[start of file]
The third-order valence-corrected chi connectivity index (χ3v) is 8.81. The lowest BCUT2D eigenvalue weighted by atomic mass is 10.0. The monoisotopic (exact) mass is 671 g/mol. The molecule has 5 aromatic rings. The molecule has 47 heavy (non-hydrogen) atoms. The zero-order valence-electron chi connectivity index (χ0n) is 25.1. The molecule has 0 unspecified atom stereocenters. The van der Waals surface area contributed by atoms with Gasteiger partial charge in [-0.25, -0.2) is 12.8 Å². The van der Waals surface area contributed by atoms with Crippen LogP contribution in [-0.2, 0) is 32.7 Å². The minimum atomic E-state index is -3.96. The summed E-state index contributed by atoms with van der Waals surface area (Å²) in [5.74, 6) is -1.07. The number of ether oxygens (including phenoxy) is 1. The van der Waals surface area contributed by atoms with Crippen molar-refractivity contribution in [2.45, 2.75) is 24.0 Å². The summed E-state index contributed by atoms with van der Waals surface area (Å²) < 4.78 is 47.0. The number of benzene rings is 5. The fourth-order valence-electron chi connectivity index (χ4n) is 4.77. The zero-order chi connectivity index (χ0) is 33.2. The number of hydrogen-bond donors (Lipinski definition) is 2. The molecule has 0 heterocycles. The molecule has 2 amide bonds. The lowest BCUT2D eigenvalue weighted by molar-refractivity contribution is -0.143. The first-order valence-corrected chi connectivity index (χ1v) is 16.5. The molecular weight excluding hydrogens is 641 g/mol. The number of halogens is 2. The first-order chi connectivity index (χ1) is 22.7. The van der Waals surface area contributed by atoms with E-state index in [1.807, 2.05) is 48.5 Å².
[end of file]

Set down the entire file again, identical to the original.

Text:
The third-order valence-corrected chi connectivity index (χ3v) is 8.81. The lowest BCUT2D eigenvalue weighted by atomic mass is 10.0. The monoisotopic (exact) mass is 671 g/mol. The molecule has 5 aromatic rings. The molecule has 47 heavy (non-hydrogen) atoms. The zero-order valence-electron chi connectivity index (χ0n) is 25.1. The molecule has 0 unspecified atom stereocenters. The van der Waals surface area contributed by atoms with Gasteiger partial charge in [-0.25, -0.2) is 12.8 Å². The van der Waals surface area contributed by atoms with Crippen LogP contribution in [-0.2, 0) is 32.7 Å². The minimum atomic E-state index is -3.96. The summed E-state index contributed by atoms with van der Waals surface area (Å²) in [5.74, 6) is -1.07. The number of ether oxygens (including phenoxy) is 1. The van der Waals surface area contributed by atoms with Crippen molar-refractivity contribution in [2.45, 2.75) is 24.0 Å². The summed E-state index contributed by atoms with van der Waals surface area (Å²) < 4.78 is 47.0. The number of benzene rings is 5. The fourth-order valence-electron chi connectivity index (χ4n) is 4.77. The zero-order chi connectivity index (χ0) is 33.2. The number of hydrogen-bond donors (Lipinski definition) is 2. The molecule has 0 heterocycles. The molecule has 2 amide bonds. The lowest BCUT2D eigenvalue weighted by molar-refractivity contribution is -0.143. The first-order valence-corrected chi connectivity index (χ1v) is 16.5. The molecular weight excluding hydrogens is 641 g/mol. The number of halogens is 2. The first-order chi connectivity index (χ1) is 22.7. The van der Waals surface area contributed by atoms with E-state index in [1.807, 2.05) is 48.5 Å².